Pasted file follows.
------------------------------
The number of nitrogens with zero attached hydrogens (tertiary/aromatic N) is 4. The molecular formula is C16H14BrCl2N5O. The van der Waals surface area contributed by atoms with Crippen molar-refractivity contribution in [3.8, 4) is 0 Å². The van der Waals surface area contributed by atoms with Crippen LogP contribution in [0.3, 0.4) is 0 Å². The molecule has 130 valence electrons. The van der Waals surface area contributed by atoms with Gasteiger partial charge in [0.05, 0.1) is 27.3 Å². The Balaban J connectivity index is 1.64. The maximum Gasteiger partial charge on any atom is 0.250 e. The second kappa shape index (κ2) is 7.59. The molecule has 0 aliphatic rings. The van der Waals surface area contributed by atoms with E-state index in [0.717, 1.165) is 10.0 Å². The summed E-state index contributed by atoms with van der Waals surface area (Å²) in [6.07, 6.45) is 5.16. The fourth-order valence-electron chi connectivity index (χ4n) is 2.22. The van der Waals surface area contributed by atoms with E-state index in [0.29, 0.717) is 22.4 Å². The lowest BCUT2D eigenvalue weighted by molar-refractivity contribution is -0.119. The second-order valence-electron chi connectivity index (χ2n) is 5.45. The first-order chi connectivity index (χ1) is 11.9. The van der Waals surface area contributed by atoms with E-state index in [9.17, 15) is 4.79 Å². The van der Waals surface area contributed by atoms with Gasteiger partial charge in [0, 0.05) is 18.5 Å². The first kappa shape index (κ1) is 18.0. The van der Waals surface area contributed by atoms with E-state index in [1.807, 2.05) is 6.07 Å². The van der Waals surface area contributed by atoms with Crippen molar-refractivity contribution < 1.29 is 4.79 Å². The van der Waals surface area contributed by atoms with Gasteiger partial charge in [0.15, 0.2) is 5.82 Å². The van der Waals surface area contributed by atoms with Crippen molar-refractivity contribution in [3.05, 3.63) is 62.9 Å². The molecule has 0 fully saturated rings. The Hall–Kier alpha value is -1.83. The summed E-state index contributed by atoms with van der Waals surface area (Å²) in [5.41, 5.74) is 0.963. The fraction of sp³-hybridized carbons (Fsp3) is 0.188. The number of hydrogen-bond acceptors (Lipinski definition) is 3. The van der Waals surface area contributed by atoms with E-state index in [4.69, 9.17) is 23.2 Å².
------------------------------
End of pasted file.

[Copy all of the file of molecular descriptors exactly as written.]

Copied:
The number of nitrogens with zero attached hydrogens (tertiary/aromatic N) is 4. The molecular formula is C16H14BrCl2N5O. The van der Waals surface area contributed by atoms with Crippen molar-refractivity contribution in [3.8, 4) is 0 Å². The van der Waals surface area contributed by atoms with Crippen LogP contribution in [0.3, 0.4) is 0 Å². The molecule has 130 valence electrons. The van der Waals surface area contributed by atoms with Gasteiger partial charge in [0.05, 0.1) is 27.3 Å². The Balaban J connectivity index is 1.64. The maximum Gasteiger partial charge on any atom is 0.250 e. The second kappa shape index (κ2) is 7.59. The molecule has 0 aliphatic rings. The van der Waals surface area contributed by atoms with E-state index in [0.717, 1.165) is 10.0 Å². The summed E-state index contributed by atoms with van der Waals surface area (Å²) in [6.07, 6.45) is 5.16. The fourth-order valence-electron chi connectivity index (χ4n) is 2.22. The van der Waals surface area contributed by atoms with E-state index in [0.29, 0.717) is 22.4 Å². The lowest BCUT2D eigenvalue weighted by molar-refractivity contribution is -0.119. The second-order valence-electron chi connectivity index (χ2n) is 5.45. The first-order chi connectivity index (χ1) is 11.9. The van der Waals surface area contributed by atoms with E-state index in [9.17, 15) is 4.79 Å². The van der Waals surface area contributed by atoms with Gasteiger partial charge in [0, 0.05) is 18.5 Å². The first kappa shape index (κ1) is 18.0. The van der Waals surface area contributed by atoms with E-state index in [1.807, 2.05) is 6.07 Å². The van der Waals surface area contributed by atoms with Crippen molar-refractivity contribution < 1.29 is 4.79 Å². The van der Waals surface area contributed by atoms with Gasteiger partial charge in [0.15, 0.2) is 5.82 Å². The van der Waals surface area contributed by atoms with Crippen molar-refractivity contribution in [3.05, 3.63) is 62.9 Å². The molecule has 0 fully saturated rings. The Hall–Kier alpha value is -1.83. The summed E-state index contributed by atoms with van der Waals surface area (Å²) in [5.41, 5.74) is 0.963. The fraction of sp³-hybridized carbons (Fsp3) is 0.188. The number of hydrogen-bond acceptors (Lipinski definition) is 3. The van der Waals surface area contributed by atoms with E-state index in [4.69, 9.17) is 23.2 Å².